Last Updated on February 11, 2022 by Electricalvolt
In this article, we will discuss the difference between copper loss and iron loss of the transformer. what are copper loss and iron loss and how do these losses affect the efficiency of the transformer. The copper loss and iron loss in the transformer are types of electrical losses that take place in the core and winding of the transformer. The iron loss occurs due to variation of flux density in the transformer core and copper loss occurs due to I2R in the transformer winding.
The transformer is a static piece of equipment and there are no moving parts in it. Therefore, the mechanical losses in the transformer are almost nil.
What is loss? If we input X energy to a transformer and if we get X energy at the output, then the transformer is 100% efficient, which means there are no losses. However, the output can not be equal to the input, it is always less than the input. The reason for less output is the losses. During the power conversion process, some of the energy is lost and in reality, the transformer can not be 100 % efficient.
Iron Loss in Transformer
Let us understand what is the energy conversion process in the transformer to understand the types of losses in the transformer. The electrical energy is first converted into mechanical energy. The magnetic energy flow through the magnetic core. The energy is wasted in the core during magnetization and demagnetization of the core. The iron losses in the iron core of the transformer take place on two accounts.
- Hysteresis loss
- Eddy current loss
What is Hysteresis Loss in Transformer?
The transformer core goes under magnetization and demagnetization process when primary winding receives alternating voltage. The cyclic reversal of the magnetic core cause heat loss in the core. The heat loss in the core due to repeated magnetization demagnetization is called hysteresis loss.
Factors on hysteresis loss depend
- Maximum flux density
- Frequency of supply
- The volume of core material
The hysteresis loss formula is given below.
The transformer hysteresis loss can be reduced by selecting a core material that has lower flux density and lower weight. The less the area of the BH curve, the less is the hysteresis loss.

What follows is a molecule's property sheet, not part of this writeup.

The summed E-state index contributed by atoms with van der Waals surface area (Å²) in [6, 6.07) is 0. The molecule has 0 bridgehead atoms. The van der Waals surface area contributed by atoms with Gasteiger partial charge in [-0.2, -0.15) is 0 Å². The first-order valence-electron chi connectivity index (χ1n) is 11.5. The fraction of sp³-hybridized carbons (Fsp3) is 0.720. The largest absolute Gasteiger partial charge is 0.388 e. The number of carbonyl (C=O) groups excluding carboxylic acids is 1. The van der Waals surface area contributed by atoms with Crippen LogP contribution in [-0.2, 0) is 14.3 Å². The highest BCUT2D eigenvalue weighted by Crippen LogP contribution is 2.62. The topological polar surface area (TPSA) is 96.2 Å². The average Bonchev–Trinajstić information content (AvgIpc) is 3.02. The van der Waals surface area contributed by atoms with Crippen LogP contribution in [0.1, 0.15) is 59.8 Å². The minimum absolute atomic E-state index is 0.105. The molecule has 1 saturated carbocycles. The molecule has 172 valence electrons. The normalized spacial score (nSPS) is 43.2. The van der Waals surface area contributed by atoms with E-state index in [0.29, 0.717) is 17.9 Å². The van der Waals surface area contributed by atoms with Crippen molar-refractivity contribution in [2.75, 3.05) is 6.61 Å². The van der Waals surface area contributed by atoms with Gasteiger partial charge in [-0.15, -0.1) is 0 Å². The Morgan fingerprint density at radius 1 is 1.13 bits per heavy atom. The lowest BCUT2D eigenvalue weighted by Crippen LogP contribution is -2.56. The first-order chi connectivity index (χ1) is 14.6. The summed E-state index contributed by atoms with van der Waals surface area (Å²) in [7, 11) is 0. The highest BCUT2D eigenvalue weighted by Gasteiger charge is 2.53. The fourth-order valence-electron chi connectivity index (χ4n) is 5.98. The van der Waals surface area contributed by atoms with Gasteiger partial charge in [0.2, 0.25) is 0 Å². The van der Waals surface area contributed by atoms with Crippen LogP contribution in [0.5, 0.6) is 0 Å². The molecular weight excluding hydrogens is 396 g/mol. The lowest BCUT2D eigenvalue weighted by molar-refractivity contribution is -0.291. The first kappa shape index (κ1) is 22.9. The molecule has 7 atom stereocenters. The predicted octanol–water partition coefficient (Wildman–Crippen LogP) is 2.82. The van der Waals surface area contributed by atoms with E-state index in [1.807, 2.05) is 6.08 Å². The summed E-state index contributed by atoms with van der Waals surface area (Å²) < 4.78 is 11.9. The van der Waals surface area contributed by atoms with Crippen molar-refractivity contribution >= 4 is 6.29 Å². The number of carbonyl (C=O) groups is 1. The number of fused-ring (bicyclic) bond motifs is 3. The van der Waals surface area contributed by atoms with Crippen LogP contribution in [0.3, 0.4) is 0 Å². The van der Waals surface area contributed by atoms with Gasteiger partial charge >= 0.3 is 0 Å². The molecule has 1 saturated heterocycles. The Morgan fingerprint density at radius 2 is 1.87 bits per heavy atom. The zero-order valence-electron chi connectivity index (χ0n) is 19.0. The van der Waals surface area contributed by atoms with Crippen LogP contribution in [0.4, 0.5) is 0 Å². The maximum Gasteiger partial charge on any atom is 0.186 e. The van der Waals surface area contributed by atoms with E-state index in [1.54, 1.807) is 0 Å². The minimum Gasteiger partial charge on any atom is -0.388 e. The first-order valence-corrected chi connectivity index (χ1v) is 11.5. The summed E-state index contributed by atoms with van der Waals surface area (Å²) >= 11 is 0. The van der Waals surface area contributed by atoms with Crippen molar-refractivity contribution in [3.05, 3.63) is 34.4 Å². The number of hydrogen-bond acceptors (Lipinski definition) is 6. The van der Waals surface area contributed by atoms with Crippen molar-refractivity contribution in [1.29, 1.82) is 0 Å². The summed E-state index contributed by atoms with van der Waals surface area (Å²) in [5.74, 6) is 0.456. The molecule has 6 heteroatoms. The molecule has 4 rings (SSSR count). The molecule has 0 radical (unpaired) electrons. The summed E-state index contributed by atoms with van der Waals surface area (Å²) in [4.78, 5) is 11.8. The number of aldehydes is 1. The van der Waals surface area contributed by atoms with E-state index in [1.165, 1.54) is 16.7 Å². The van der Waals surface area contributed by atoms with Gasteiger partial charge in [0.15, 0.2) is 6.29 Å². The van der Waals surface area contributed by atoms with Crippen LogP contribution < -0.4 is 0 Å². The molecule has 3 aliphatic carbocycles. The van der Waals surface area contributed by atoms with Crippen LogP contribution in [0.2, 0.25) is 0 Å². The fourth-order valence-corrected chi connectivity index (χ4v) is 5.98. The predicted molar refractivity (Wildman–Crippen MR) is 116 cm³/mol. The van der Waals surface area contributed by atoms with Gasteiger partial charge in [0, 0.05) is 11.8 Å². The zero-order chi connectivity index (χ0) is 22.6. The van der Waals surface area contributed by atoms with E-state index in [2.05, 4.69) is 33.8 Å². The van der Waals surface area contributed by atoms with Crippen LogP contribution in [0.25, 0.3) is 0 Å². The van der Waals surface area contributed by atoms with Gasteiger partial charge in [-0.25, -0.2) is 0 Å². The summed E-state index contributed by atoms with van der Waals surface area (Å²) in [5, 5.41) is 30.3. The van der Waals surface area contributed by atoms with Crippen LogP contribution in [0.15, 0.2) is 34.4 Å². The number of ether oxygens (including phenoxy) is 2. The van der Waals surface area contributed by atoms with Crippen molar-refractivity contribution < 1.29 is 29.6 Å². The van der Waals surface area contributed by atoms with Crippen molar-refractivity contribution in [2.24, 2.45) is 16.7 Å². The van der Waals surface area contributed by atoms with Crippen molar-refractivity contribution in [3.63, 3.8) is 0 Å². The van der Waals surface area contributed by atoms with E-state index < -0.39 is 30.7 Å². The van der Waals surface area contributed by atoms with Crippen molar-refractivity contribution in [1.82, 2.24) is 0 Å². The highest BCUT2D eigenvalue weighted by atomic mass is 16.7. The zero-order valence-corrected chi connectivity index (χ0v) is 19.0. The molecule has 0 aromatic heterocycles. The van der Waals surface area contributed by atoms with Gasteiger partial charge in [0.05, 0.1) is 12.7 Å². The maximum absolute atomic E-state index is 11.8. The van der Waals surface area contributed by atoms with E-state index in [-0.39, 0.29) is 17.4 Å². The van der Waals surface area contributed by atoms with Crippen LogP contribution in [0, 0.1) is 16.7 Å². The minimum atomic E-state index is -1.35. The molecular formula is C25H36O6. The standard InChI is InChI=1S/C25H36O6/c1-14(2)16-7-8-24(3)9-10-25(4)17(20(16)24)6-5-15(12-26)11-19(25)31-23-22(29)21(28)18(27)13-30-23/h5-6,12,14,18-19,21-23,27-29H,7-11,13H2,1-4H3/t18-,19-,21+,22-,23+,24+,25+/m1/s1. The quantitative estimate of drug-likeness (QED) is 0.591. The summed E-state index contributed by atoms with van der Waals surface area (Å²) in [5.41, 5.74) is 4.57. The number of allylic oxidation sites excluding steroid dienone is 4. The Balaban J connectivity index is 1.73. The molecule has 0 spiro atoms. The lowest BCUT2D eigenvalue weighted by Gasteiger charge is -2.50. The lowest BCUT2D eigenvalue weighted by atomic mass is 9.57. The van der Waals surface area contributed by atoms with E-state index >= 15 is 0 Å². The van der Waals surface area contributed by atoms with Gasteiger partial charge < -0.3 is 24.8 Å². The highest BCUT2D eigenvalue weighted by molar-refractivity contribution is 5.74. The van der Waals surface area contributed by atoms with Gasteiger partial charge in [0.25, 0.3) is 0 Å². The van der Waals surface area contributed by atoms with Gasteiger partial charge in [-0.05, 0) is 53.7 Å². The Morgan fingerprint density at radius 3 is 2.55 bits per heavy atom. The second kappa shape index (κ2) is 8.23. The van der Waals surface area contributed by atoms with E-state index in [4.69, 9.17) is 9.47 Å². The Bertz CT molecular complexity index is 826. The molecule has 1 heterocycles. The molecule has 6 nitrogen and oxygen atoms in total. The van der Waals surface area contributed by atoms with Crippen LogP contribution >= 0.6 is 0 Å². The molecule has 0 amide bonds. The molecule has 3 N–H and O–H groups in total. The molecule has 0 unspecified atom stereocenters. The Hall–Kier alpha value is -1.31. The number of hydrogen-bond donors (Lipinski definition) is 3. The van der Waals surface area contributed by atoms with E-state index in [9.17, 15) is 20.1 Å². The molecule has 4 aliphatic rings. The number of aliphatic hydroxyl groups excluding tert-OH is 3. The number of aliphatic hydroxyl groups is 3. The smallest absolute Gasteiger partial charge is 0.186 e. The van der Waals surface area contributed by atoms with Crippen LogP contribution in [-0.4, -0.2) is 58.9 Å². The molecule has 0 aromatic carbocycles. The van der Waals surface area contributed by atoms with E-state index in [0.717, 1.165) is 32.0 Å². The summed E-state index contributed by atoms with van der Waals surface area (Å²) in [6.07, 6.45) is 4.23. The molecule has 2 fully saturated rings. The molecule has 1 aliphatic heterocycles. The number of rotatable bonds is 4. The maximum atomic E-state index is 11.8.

Ways of reducing hysteresis loss in the transformer
- Selecting CRGO core material of less magnetic flux density
- Operating the transformer at rated voltage and frequency
What is Eddy Current Loss in Transformer?
The flux produced by primary winding travels through the magnetic core. and it links to the secondary winding. Some part of the flux links to the core and induce voltage of different magnitude in the core. The difference of voltage causes current to flow from one part of the core to other parts, The current that circulates between two points of the core is the eddy current. The core material has certain resistance and energy lost in the core is;
P = I2 x CRGO core resistance (R)
Factors on which eddy current loss depend
- Maximum flux density in the core
- Supply frequency
- The thickness of the lamination
- Volume of the core material
- Resistivity of the core material
The eddy current loss formula is ;
Ways of reducing eddy current loss in the transformer
- Operating the transformer at rated voltage and rated frequency
- Use of thin laminated sheet for transformer core
- Higher resistivity of the core material
Iron Loss in Transformer
The total iron loss is equal to the sum of hysteresis loss and eddy current loss. The transformer iron loss remains constant if the supply voltage and frequency are constant. That is why iron loss is also called constant loss.
The transformer Iron loss formula is ;
Some parts of the flux leak and link to the transformer mechanical structure and winding. The leakage flux leads to a stray loss in the transformer.
Copper Loss in Transformer
The transformer primary and secondary winding has a certain resistance. The resistance of the winding depends on the diameter of the wire and the number of turns. The current flowing in the primary and secondary winding causes heat loss in the winding. The heat loss in the winding is the copper loss. The copper loss depends on;
- Square of the current flowing in the winding
- Resistance of the winding
The copper loss in the primary winding of the transformer is ;
The copper loss in the secondary winding of the transformer is ;
The total copper loss of the transformer is;
The copper loss in the transformer depends on the current drawn from the secondary of the transformer. Thus, the copper loss is a variable loss and it depends on the transformer loading.
At the design stage, the designer can take the transformer primary and secondary winding conductor cross-section area more to reduce the copper loss. The copper weight decrease with increasing conductor cross-section area. however, the cost of the transformer increase.
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